Degraded riparian (streamside) conditions and water quality are key limiting factors in the recovery of endangered salmon and steelhead in Washington State. Shellfish beds are also adversely affected. Through the Conservation Reserve Enhancement Program (CREP), Whatcom Conservation District offers incentives to landowners who voluntarily remove riparian areas from production and implement conservation practices.

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CREP provides financial compensation to landowners who restore vegetated areas bordering streams, termed riparian buffers, that protect salmon and shellfish habitat. CREP buffers alleviate water temperatures, turbidity, fecal coliform, and nutrient inputs by providing shade and acting as filters. Whatcom Conservation District (WCD) has worked with private landowners to plant 359 CREP projects, which restored 2,375 acres of riparian areas and 166.6 miles of stream since 2000. Today, over one million trees have been planted in Whatcom County through CREP. WCD also used the program to install 196,861 feet of fencing, 11 livestock crossings, and 10 off-channel watering facilities in the county.


Annual monitoring has shown that, since the program’s origin in 1999, CREP buffers are reducing water temperatures and addressing limiting factors for salmon and shellfish. In fact, improvements to water quality in Whatcom County have resulted in the reopening of the Portage Bay shellfish beds, and the Birch Bay beds may reopen this year (2014).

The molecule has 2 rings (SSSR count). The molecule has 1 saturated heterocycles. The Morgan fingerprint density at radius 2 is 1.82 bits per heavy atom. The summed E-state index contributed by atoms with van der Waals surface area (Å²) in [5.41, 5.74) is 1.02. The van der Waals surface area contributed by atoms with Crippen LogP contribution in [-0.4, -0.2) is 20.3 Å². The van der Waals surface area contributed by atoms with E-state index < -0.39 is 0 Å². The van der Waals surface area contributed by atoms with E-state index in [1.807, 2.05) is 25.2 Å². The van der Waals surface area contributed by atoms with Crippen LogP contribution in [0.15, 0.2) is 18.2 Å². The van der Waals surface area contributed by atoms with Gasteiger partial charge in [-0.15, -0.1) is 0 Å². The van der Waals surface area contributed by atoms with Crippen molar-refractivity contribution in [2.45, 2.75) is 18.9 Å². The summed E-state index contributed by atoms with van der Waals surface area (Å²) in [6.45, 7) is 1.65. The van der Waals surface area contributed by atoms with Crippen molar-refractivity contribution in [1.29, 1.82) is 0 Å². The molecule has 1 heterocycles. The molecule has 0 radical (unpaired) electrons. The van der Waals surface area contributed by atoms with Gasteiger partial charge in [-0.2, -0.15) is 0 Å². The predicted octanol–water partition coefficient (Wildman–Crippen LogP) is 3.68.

When a program such as CREP provides technical expertise, funding, and incentives, landowners are willing and sometimes eager to participate. With CREP there is little for the landowner to do other than watch the buffers grow and know that they have made a difference.

“I’m new with the CREP program, but my experiences with it have been very positive,” said Burton Jay, Whatcom County landowner. “… a plan was developed to solve the problem of 14 acres overgrown with reed canarygrass and blackberries and a salmon creek in need of shading. I was pleased that I could have input …and look forward to returning the property to a more pristine condition.”

To learn more about projects involving private landowners, read Conservation in Washington: Powered by People – a collection of conservation district stories about successful natural resource projects on private lands across the state.